Your Medicare Supplement Policy

Medicare supplement plans are additional insurance that seniors can purchase as an addition to their traditional Medicare benefits. You must be enrolled in Medicare Part A (hospital coverage) and Medicare Part B (health insurance) to qualify.

  • Know that Medicare Supplement insurance is changing. Before we get any further, know that if you already have a Medicare Supplement plan (sometimes known as Medigap) you still have this same policy.
  •  It is not going away, nor are any of your coverages changing.

However, if you’ve turned 65 since January 1, 2020, the Medicare Supplement plan is a little different. The team at Coverage Coach is here to explain these changes. As always, if you would like to compare Medicare Supplement or Medicare Advantage plans, get in touch with us.

Changes to Medicare Supplement Policies for 2020

According to, Medigap plans sold to new retirees aren’t allowed to cover the Part B deductible. So Plans C and F are not available to folks who are retiring after January 1, 2020. If you aren’t sure what Medigap is, click here for more information.

If you already have either of these plans (or the high deductible version of Plan F) you’ll be able to keep your plan.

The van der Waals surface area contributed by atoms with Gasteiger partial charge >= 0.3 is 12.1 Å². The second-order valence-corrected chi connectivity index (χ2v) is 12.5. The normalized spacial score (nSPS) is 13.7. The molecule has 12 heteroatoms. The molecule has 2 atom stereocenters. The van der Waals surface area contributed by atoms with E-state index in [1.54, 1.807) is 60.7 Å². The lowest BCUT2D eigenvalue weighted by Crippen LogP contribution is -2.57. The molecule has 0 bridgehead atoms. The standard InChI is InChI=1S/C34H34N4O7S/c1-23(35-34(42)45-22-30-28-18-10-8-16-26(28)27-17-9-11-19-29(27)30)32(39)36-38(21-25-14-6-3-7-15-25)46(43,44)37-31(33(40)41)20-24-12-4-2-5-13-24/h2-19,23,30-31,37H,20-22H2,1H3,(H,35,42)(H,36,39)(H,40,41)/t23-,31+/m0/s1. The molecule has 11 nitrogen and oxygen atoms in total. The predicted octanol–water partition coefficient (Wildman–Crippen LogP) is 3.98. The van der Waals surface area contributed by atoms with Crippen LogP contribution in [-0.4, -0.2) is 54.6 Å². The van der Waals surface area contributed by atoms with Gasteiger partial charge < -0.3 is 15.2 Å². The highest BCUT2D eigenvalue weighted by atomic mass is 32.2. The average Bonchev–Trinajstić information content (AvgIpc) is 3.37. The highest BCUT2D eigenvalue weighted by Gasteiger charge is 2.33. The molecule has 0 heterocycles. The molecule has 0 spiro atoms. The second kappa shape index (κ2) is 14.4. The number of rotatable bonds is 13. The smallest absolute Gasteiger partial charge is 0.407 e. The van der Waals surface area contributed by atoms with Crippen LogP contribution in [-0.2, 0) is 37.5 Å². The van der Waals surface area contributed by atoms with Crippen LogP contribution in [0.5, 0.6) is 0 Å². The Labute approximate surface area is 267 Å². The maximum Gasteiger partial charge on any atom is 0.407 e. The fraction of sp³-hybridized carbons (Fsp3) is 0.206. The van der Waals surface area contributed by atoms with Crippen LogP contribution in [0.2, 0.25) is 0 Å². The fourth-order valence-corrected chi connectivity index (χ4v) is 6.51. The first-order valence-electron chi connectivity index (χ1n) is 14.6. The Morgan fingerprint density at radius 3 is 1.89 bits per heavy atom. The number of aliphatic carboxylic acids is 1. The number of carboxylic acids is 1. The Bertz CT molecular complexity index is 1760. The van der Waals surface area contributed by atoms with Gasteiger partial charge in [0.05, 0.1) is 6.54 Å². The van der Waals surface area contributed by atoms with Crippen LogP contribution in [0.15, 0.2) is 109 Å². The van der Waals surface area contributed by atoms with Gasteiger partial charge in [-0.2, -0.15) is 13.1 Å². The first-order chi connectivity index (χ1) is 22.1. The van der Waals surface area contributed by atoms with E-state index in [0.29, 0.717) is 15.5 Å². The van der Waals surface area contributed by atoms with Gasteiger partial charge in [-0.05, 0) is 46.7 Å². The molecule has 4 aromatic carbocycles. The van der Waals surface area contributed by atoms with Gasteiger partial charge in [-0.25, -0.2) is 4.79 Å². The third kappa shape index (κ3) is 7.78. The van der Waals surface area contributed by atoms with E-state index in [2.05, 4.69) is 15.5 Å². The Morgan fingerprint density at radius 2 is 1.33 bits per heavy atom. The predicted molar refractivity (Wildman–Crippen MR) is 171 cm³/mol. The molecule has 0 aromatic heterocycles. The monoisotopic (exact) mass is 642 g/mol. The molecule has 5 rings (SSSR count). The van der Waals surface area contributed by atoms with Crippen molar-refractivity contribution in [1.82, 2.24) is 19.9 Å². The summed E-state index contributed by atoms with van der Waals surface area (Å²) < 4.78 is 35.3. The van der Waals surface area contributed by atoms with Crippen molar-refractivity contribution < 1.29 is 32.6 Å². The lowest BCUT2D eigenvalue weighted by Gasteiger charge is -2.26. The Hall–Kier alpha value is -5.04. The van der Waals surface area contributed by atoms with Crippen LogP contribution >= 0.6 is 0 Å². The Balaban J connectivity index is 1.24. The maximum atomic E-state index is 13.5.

• So, if you turned 65 before January 2020 but didn’t retire, you might be able to buy a Medicare Supplement plan with the old benefits.

Medicare Premiums & Medicare Supplement Premiums

Medicare Part A is free for seniors age 65+. It covers most hospital visits. That’s all. You won’t need to pay any premium

Medicare Part B is medical insurance. It isn’t free. You’ll pay a premium. Part B covers things like ambulance rides, doctor’s visits, some mental health services, most types of diagnostic tests, and so on.

You need to know that neither Medicare Part A or B will cover all prescription drugs. Most drugs are covered by Part D (easy to remember, D = Drugs.)

Medicare Supplement plans are additional insurance you’ll purchase from a private insurer to help fill in the “gaps” left in your healthcare needs. You’re welcome to choose a plan from any insurer in your state that offers it.

  • Know that Medicare supplements are standardized.
  • That means they’ll all offer the same basic coverages.
  • Historically, any insurer that offered Medicare supplement plans must offer Plan A, Plan C, and Plan F.
  • However, C and F are going away for new retirees.
  • This is a source of confusion for seniors seeking insurance. The plan names are so similar to your standard Medicare benefits.

Remember, Medicare Part A is NOT the same thing as Medicare Supplement Plan A. But it’s easy to see why this confuses people.

  • You should know that Massachusetts, Wisconsin, and Minnesota have their own rules about which coverages must be involved in a Medicare supplement plan.

At Coverage Coach, we know the choices in Original Medicare and Medicare Supplement plans can be overwhelming. If you’d like assistance understanding which Medicare Supplement plan would fit your lifestyle best, you can always reach out to us or check out our Medicare coverage comparison tool. Our goal is to educate seniors and caregivers to help you choose the best plan for your unique needs. So let’s talk!

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